For many who don’t often see student journalism, at the high school or college levels, the recollections are more likely than not to revolve around stories of “big games,” student elections or such. But in the 21st century, as newspaper circulation nationwide has continued to drop — more than 11 percent last year alone, reports document — more student journalists are reporting on stories and issues outside their school grounds or campuses.

In the past year, SPLC reports, students broke important stories about teacher misconduct (Utah), improper transfer of student athletes (Arkansas) and disciplinary charges by a state agency against an administrator (Vermont). Stories from students about teen pregnancy, drug abuse, mental illness and even how the recent partial federal government affected local businesses are now commonplace.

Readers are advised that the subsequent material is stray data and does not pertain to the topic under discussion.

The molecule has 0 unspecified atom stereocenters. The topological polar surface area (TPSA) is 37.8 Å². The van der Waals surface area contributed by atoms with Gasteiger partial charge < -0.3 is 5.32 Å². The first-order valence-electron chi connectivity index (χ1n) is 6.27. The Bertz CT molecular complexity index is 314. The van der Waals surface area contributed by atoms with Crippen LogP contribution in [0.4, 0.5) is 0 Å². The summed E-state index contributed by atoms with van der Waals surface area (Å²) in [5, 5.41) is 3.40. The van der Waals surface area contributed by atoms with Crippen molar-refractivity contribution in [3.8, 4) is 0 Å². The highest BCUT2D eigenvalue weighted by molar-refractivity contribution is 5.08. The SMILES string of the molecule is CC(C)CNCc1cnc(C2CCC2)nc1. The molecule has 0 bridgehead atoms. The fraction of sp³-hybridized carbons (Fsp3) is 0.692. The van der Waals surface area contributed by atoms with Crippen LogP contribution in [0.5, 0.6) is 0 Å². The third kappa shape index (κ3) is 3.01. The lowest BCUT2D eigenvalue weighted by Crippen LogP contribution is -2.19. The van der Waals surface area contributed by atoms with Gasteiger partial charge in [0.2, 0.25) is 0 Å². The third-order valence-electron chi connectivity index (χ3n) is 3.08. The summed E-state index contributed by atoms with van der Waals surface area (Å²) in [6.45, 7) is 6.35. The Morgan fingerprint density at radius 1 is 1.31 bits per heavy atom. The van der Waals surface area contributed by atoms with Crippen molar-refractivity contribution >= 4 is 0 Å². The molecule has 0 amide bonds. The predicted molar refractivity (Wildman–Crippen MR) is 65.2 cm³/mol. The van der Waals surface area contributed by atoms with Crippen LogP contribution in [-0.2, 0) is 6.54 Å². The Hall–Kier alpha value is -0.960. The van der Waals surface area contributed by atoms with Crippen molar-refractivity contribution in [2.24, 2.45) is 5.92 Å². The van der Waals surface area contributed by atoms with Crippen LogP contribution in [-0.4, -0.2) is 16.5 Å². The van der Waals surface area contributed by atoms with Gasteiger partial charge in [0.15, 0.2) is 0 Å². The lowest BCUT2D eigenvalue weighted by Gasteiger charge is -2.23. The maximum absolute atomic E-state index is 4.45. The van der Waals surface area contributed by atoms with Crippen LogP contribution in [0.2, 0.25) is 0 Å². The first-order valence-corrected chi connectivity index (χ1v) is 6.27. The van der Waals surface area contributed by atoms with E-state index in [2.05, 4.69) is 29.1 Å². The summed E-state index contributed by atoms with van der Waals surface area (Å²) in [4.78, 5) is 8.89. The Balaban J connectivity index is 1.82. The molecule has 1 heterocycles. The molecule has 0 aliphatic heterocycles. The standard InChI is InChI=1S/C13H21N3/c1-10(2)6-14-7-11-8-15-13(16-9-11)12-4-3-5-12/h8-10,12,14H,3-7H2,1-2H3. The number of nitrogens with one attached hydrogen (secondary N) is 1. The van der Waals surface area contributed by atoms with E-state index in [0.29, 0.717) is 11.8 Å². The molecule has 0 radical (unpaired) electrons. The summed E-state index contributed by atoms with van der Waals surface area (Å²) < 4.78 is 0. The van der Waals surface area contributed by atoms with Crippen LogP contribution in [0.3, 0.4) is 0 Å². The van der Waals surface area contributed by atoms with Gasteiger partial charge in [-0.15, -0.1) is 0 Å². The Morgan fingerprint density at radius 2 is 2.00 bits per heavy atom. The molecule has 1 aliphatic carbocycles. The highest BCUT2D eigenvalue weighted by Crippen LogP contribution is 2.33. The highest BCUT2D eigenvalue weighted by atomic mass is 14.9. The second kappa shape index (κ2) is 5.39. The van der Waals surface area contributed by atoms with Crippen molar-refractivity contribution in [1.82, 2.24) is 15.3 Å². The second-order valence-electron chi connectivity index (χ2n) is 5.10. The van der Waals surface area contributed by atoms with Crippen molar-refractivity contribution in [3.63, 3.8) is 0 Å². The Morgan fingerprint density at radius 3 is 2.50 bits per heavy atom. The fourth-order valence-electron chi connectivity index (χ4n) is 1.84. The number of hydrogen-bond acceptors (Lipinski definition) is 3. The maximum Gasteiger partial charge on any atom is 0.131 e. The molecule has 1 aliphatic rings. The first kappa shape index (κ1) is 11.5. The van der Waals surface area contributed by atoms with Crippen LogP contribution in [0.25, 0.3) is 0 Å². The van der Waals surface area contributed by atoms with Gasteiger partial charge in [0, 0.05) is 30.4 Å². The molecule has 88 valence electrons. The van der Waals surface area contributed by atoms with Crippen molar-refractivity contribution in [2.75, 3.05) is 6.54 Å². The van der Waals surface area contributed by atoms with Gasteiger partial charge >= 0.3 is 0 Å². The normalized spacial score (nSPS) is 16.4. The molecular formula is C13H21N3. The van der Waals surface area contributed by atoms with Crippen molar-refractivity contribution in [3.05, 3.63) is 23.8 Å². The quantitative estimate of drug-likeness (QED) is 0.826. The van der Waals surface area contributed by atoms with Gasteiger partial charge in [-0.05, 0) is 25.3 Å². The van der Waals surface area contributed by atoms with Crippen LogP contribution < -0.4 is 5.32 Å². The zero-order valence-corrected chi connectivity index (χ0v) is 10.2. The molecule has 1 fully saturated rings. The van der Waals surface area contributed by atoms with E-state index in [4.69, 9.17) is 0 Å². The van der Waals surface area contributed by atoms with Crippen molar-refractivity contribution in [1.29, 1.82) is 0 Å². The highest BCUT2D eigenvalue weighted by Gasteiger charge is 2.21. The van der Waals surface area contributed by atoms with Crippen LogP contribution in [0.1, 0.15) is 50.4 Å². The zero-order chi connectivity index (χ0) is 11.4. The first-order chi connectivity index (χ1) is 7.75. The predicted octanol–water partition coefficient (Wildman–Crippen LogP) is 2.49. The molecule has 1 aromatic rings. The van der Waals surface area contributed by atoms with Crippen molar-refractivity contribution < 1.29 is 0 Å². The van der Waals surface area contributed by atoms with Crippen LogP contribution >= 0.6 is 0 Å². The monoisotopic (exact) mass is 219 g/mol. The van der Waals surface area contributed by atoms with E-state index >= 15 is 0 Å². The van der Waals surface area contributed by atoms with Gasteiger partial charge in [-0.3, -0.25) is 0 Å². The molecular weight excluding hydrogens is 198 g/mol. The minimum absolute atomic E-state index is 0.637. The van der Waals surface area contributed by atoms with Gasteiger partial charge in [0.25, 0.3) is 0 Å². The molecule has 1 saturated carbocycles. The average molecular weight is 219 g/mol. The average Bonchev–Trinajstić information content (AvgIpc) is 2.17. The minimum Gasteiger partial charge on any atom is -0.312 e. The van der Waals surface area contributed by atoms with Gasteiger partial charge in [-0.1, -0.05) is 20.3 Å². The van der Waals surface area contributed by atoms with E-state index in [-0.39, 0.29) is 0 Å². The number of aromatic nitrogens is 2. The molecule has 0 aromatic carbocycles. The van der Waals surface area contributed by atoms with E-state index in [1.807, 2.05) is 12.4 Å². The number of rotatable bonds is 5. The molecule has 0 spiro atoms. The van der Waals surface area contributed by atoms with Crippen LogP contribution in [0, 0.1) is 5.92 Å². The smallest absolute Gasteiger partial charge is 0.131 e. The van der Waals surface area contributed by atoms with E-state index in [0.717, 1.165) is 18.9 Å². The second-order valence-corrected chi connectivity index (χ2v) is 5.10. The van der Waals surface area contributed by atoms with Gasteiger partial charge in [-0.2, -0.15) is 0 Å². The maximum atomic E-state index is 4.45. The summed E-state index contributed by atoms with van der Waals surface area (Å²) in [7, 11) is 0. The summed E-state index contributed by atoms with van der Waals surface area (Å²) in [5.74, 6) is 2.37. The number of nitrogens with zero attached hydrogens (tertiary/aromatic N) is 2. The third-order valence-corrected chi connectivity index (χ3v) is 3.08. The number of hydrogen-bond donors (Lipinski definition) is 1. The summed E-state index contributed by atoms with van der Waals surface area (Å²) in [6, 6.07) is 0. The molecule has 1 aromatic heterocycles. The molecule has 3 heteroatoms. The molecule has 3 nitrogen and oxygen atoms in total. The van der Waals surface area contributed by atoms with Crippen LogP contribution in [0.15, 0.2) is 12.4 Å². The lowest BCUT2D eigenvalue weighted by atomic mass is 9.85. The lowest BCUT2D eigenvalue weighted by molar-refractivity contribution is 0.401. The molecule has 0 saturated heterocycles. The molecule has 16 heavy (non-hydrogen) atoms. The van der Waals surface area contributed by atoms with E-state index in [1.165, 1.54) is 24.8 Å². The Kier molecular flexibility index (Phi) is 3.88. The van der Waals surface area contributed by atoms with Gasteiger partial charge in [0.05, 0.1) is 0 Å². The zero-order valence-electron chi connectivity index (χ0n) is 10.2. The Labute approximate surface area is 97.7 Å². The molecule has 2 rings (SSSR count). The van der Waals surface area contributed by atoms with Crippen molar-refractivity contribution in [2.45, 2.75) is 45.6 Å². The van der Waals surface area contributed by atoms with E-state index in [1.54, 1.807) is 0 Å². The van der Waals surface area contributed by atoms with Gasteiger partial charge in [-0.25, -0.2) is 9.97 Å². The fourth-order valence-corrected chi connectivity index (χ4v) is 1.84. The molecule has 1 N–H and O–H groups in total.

Margaret Brennan, moderator of CBS News, Emma Dowd, Rebecca Schneid, Nikhita Nookala, Christy Ma, Kevin Trejos and other student journalists of Marjory Stoneman Douglas High School in Parkland, Florida, where the February 14 shooting took place, participate in a discussion “Witnessing and Reporting Tragedy” at Newseum in Washington, U.S., March 23, 2018. REUTERS/Yuri Gripas

Sadly, school administrators censored those controversial stories in efforts not to make their schools look bad. In Texas, after students published editorials critical of the school administration, the paper was suspended and the unhappy principal banned all student editorials. In each case, the stories were reinstated, but the framework which allows for such censorship remains.

Just as we have not tolerated government control of what general news outlets can report, but hold them accountable for that reporting, we should adopt that same approach to student journalism. The Year of the Student Journalist will also highlight state-based student-led efforts to protect student press freedom and to prevent retaliation against advisers standing up for the First Amendment rights of their students. Such New Voices protections are in place in 14 states and are currently pending in eight more.